Display video thumbnails for popular file types in Windows Explorer
The default file browser of the Windows operating system, Windows Explorer (or File Explorer if you are using Windows 8 or newer), supports several display formats for files.
I prefer the details view most of the time as it highlights more than just a name and an icon. Sometimes however, it is nice to display thumbnails of files directly in the file manager as it may help with recognition.
Some file types are displayed as previews automatically if you select a supporting view mode while others are only shown with default icons and no preview image.
Most images are for instance displayed as previews if you pick extra large, large or medium icons from the view options.
Videos on the other hand are usually shown using default icons and there is little that you can do about it using built-in functionality of the operating system.
Icaros is a free program for all recent versions of Windows that adds thumbnail support to Windows for several popular video formats.
The program uses Windows Shell extensions to add the functionality, and ships with 32-bit and 64-bit shell extensions support.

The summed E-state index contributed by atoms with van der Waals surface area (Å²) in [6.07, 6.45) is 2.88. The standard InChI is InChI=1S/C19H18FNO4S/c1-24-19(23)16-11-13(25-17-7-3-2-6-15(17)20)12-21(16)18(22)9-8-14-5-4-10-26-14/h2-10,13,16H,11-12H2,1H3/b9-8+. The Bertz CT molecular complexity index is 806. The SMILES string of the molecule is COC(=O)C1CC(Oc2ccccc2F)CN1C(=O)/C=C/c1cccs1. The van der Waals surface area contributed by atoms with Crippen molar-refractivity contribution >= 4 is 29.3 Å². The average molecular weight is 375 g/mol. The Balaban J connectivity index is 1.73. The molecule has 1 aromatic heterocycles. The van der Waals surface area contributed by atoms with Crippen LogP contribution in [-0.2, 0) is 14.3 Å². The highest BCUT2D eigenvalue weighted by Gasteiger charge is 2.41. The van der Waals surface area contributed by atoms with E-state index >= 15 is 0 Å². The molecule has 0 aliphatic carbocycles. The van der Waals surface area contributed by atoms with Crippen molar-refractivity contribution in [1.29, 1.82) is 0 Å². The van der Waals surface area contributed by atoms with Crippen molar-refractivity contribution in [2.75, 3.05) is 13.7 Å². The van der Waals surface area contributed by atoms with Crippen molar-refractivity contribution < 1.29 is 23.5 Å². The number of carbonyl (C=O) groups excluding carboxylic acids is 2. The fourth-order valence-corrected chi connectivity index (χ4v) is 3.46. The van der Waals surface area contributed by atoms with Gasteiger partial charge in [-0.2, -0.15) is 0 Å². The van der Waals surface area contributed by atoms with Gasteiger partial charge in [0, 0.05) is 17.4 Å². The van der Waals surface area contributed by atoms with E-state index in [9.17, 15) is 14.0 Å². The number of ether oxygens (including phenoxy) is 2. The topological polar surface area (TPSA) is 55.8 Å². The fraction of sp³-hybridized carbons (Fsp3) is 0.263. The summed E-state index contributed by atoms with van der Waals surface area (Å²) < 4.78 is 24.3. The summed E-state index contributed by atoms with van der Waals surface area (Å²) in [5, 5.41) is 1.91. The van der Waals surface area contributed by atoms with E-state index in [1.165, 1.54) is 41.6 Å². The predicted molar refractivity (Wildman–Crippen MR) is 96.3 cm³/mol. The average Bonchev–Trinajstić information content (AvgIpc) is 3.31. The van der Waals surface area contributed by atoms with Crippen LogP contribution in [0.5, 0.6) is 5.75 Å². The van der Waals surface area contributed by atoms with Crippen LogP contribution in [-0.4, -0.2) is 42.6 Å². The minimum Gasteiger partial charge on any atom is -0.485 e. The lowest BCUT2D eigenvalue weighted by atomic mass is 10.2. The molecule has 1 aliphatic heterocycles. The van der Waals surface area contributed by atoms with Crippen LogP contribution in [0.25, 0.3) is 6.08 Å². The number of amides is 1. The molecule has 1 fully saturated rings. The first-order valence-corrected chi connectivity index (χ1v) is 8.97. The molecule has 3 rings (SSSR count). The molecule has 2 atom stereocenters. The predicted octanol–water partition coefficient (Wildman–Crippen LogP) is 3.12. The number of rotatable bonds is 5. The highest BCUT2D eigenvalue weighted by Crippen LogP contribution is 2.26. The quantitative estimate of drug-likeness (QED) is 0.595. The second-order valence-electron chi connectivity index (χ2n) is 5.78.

All supported video formats are displayed by it on first run, and it is up to you to keep the default selection (which means all file types are registered) or customize the selection instead.
For instance, if you only want mkv files to be displayed with thumbnails in Windows Explorer, you can make that selection using the configuration menu.
The free program supports the following file types currently out of the box: mkv, mk3d, avi, webm, ogm, ogv, flv, rm, rmvb, xvid, divx, flac, ogg, opus, ape, mpc, mka, ofr, ofs, spx, tak, tta, wav, wv.
The file types box at the top is editable, which means that you can add other file types to it. As long s ffmpeg supports it, it is compatible with Icaros and should work just like the other files listed by the program.
To enable the functionality, click on activate Icaros in the program interface after you have made the selection. Before you do, you may select the thumbnail offset as well. It determines the video position the thumbnail is taken from.
A click on advanced displays additional options. You may enable the use of cover art for thumbnails there for example, enable the 32-bit Icaros on 64-bit Windows versions, or enable black and white frame detection.
Icaros is a handy program for Windows that works well out of the box. If you use Windows Explorer to browse videos on your computer, you may find it a useful addition as it may improve the selection process for you.Advertisement